Miles Hyman: Getting Graphic with Shirley Jackson’s “The Lottery”

lotterygnModern horror wouldn’t be what it is today without the influence of Shirley Jackson’s writing. Her grandson, Miles Hyman, pursued a career in art and has worked on many books and graphic novels, including a recent graphic novel adaptation of James Ellroy’s The Black Dahlia, published by Archaia. Now he’s releasing his graphic novel adaptation of “The Lottery,” out from Farrar, Straus and Giroux on October 25, to scare new readers and show old ones a new way of looking at the iconic short story.

(Interview conducted by Danica Davidson)

CEMETERY DANCE ONLINE: You say in your introduction to Shirley Jackson’s The Lottery: A Graphic Adaption, that while you were doing a graphic novel adaptation of The Black Dahlia, you had a key insight in how you might adapt “The Lottery.” Can you tell us how this happened?

MILES HYMAN: On one level, the challenges in adapting a novel are similar from one project to another. Working with Matz and David Fincher (who created the script for The Black Dahlia together), I was able to observe firsthand how they took the novel apart and put it back together again. They made significant structural changes: sometimes sequences were edited out of order, minor characters were deleted, and yet what was there felt faithful to the original. “The Lottery” was a project for me that had taken shape over many years. I had come at it from different angles and had spent quite a bit of time trying to figure out how to best bring this story—which had such importance to me—to a successful adaptation as a graphic novel.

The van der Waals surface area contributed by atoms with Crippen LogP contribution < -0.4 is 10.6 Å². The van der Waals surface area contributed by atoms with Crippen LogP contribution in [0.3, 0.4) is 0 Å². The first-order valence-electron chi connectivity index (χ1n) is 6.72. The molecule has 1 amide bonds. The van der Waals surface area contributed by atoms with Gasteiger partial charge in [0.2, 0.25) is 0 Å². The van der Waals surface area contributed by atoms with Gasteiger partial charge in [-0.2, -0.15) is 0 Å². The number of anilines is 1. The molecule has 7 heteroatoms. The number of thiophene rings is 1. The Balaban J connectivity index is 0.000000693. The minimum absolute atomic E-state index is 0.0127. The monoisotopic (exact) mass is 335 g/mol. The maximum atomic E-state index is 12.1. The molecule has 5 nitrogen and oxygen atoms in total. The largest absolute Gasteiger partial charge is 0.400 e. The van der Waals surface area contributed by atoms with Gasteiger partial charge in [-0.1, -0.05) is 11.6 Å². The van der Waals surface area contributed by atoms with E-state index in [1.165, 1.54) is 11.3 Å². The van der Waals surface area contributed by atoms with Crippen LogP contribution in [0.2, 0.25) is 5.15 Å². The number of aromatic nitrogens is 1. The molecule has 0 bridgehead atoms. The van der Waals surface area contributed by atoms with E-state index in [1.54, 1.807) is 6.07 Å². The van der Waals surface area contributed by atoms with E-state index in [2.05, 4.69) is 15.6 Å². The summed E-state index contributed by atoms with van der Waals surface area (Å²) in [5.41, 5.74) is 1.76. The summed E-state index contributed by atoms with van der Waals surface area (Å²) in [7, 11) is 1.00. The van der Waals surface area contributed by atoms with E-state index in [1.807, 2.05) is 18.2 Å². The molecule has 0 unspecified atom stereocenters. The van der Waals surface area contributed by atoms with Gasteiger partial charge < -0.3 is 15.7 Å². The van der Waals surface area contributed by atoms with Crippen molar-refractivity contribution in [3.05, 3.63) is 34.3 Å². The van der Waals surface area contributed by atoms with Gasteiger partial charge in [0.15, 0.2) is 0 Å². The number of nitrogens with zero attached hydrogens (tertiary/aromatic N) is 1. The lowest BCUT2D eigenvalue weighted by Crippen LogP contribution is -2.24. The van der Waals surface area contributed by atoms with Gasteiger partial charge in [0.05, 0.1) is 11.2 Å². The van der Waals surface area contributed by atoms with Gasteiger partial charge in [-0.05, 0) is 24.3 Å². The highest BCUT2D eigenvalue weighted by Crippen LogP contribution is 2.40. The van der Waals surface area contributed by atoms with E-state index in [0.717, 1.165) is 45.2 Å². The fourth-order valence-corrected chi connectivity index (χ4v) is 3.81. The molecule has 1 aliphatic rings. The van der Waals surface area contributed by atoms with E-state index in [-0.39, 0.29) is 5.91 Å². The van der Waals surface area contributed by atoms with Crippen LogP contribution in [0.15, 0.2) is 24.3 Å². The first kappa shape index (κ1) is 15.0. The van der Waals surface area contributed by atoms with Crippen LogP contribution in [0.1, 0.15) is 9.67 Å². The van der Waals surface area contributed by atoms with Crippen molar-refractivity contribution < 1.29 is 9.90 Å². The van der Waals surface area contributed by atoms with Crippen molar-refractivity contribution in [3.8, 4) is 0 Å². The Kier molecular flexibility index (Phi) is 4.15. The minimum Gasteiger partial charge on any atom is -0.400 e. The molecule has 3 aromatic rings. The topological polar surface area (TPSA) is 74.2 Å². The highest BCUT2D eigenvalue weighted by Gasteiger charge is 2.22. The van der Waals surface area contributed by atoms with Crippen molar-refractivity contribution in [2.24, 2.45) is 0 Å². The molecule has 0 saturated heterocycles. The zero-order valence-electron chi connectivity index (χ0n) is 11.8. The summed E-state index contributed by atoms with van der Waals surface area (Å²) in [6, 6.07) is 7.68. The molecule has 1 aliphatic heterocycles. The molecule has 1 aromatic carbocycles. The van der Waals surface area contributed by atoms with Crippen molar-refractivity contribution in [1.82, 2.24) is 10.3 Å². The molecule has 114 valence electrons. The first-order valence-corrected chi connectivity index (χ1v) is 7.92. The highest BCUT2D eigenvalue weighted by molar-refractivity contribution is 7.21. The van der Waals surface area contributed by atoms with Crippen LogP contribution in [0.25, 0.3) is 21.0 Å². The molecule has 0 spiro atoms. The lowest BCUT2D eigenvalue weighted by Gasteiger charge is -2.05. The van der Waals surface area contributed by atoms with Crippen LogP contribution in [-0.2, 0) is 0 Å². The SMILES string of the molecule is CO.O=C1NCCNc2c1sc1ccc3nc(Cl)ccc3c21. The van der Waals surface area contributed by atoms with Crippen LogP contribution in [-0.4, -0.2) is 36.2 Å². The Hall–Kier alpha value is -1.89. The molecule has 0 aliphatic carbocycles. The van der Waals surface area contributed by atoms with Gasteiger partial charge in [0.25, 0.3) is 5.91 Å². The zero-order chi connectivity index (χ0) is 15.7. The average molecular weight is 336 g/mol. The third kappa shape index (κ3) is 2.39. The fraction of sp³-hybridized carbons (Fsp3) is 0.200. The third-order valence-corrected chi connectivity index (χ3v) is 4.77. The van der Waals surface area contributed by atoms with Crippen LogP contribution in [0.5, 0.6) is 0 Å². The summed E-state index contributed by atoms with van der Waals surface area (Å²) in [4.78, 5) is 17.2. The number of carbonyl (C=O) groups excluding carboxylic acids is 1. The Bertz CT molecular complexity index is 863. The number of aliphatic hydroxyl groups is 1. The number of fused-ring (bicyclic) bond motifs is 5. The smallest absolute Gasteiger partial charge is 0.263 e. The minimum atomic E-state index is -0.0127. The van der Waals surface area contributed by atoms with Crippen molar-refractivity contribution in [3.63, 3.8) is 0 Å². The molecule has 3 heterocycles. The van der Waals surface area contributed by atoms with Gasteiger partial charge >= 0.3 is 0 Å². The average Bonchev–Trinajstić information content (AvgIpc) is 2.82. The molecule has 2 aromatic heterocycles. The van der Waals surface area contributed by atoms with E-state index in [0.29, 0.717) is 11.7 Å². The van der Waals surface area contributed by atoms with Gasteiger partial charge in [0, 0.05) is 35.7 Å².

Like the Dahlia project, it occurred to me that the most effective method for a graphic adaptation would be to break down and then rebuild the original story into something new while remaining completely faithful to the message and spirit of Shirley Jackson’s classic text. The central challenge was simple: how to render that long scene in the village square, making it dynamic enough so that readers would have the visual material they needed to make it vivid and alive, giving them the freedom to move in and out of the crowd in a sense, to stray from the scene for added perspective and then return when key events unfold. This visual quality seemed essential if we are to avoid being limited to the somewhat repetitive back-and-forth of calling names and pulling pieces of paper out of a black box. As intense and effective as that is in purely written form, I felt that a rigidly faithful adaptation wouldn’t live up to the potential of the project I had undertaken as a graphic adaptor.